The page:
A world champion at 16 and dominant in the parallel bars and vault for a whole decade, Li Xiaopeng has won 16 major international titles and is the most successful Chinese gymnast of all time.
Changsa, the land of gymnastsLi Xiaopeng hails from Changsa, in the province of Hunan, a city famous for producing a number of champion gymnasts over the years. He was inspired to take up the sport at the age of six by his idol Li Ning, who won three golds at Los Angeles 1984 and lit the Olympic cauldron at the Opening Ceremony of the 2008 Beijing Games while suspended in midair from a cable. The young Li’s talent soon became apparent, and on turning 16 he became his country’s youngest ever world champion when he helped China win the all-round team competition at the 1997 World Championships in Lausanne, where he also took silver in the parallel bars and bronze in the floor exercise. After deciding to specialise in the parallel bars and vault, he went on to dominate both events for the next decade.
A star in SydneyLi won his first individual world title in the vault at Tianjin in 1999, and his trademark jump was later included in the FIG Code of Points as the “Li Xiaopeng hop”. His sparkling performances in the floor exercise, rings, vault, parallel bars and high bar at the Sydney Games in 2000 helped China win their first ever Olympic team gold. He then won individual gold in the parallel bars with a magnificent display that led to another routine being named after him: the “Li Xiaopeng arm hang”.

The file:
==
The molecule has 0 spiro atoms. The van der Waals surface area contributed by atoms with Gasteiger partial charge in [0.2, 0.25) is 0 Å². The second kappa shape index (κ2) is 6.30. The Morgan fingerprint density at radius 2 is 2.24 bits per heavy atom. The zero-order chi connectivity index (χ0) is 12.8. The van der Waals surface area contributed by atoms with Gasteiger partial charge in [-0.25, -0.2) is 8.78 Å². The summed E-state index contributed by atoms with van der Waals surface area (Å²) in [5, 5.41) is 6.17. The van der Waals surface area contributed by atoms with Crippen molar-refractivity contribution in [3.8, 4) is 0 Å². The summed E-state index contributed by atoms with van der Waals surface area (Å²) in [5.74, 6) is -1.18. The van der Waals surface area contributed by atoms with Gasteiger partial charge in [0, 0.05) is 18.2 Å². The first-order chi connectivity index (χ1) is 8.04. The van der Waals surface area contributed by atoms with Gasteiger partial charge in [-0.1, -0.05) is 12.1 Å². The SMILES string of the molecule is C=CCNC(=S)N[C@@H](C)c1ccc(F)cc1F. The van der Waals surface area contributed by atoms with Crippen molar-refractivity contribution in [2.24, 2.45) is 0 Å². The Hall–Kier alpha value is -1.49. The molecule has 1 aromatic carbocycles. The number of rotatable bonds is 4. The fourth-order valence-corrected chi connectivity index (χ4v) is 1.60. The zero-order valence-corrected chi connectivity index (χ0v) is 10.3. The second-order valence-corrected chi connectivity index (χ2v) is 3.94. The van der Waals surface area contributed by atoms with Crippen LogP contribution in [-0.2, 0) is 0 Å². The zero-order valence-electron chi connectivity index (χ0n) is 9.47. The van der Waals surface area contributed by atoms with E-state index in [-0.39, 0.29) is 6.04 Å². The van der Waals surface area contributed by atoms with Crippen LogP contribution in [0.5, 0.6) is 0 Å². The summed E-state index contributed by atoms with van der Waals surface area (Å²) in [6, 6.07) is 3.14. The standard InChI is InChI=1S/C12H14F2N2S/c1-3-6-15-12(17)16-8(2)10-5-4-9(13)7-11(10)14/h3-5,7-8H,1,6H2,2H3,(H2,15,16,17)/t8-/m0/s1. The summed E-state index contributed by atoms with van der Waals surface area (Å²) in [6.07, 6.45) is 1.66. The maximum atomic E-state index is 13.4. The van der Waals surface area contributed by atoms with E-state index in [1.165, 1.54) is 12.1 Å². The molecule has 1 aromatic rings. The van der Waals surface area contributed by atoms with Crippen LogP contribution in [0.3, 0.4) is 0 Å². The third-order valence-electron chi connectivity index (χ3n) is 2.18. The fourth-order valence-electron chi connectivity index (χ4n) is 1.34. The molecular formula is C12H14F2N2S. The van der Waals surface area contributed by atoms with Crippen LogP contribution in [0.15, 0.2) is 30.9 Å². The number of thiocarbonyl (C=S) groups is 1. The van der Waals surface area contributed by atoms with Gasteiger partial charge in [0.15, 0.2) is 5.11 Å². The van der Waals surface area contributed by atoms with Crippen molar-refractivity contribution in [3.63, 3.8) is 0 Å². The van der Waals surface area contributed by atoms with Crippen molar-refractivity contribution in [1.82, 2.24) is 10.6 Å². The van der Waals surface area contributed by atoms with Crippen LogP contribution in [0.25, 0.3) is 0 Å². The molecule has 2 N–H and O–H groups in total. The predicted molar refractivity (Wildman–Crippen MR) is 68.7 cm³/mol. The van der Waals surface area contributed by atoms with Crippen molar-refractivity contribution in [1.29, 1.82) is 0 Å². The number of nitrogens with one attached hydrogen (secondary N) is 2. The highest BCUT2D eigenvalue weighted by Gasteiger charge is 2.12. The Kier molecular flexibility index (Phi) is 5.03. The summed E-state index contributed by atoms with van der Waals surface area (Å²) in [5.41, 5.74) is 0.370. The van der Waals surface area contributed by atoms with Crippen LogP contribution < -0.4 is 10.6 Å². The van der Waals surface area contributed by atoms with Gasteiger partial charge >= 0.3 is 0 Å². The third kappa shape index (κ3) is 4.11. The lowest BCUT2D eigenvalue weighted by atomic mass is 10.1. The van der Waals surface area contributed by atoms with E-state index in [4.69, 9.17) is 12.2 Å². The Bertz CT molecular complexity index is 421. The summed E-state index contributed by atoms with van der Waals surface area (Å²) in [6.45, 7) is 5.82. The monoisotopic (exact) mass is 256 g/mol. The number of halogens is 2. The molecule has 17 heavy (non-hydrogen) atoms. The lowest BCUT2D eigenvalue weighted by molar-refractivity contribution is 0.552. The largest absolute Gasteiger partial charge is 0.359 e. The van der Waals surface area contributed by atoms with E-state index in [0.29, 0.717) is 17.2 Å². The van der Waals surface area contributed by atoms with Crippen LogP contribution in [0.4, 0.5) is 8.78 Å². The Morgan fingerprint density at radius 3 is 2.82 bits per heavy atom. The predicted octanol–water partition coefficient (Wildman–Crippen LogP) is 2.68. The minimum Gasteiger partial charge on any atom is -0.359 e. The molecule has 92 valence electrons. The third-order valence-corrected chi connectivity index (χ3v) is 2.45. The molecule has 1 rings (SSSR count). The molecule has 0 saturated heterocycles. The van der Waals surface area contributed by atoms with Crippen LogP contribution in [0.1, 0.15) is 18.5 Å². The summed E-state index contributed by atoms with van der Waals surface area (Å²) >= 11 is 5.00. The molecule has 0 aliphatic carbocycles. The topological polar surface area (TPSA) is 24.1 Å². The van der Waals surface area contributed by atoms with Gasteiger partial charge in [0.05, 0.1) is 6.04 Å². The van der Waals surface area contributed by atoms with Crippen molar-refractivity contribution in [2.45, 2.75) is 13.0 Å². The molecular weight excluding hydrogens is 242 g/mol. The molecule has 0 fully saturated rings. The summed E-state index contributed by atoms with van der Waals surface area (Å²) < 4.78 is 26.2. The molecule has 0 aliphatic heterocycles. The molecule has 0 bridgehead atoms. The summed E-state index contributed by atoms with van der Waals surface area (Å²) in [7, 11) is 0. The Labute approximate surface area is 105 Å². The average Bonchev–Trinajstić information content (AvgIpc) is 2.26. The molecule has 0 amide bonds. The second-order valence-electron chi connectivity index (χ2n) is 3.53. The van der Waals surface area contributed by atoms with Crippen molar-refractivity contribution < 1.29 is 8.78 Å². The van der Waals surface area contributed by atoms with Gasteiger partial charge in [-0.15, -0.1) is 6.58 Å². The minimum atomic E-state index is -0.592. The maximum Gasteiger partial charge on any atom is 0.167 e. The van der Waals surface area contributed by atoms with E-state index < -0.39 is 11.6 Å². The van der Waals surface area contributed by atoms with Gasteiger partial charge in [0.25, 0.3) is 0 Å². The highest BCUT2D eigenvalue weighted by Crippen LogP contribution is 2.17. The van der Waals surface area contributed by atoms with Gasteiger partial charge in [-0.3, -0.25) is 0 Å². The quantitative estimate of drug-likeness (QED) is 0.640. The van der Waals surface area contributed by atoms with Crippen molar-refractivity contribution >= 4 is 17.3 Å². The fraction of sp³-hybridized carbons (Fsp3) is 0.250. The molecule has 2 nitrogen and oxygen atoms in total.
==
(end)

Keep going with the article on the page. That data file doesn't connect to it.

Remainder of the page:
Injury problemsThree years earlier Li had suffered an elbow injury that hampered him when training on the pommel horse, effectively preventing him from challenging for all-round individual honours. Focusing instead on his two favourite pieces of equipment, he won 14 world championship, World Cup and Olympic titles in the years up to 2006; this despite an injury-hit 2004, in which a sore ankle and foot took their toll, leaving him with just a solitary bronze to show for his efforts at the Athens Games. He aggravated those injuries while winning silver on the parallel bars at the 2005 Worlds in Melbourne. After undergoing surgery back home in China in January 2006, he returned to win the World Cup final in Sao Paulo that December. Further injury woes followed, however, when he fractured a heel during a floor exercise at the 2007 Stuttgart World Championships.
Surpassing Li NingHaving considered retiring because he lacked, as he put it, “the motivation to carry on”, Li Xiaopeng made a determined comeback in time for the Beijing Games, where he showcased his acclaimed arm hang once more en route to another Olympic victory in the parallel bars. He then excelled once more in his two preferred events to contribute to China’s victory in the all-round team competition. His two golds in Beijing took his tally of major international titles to 16, two more than his hero Li Ning, and the most achieved by any Chinese gymnast.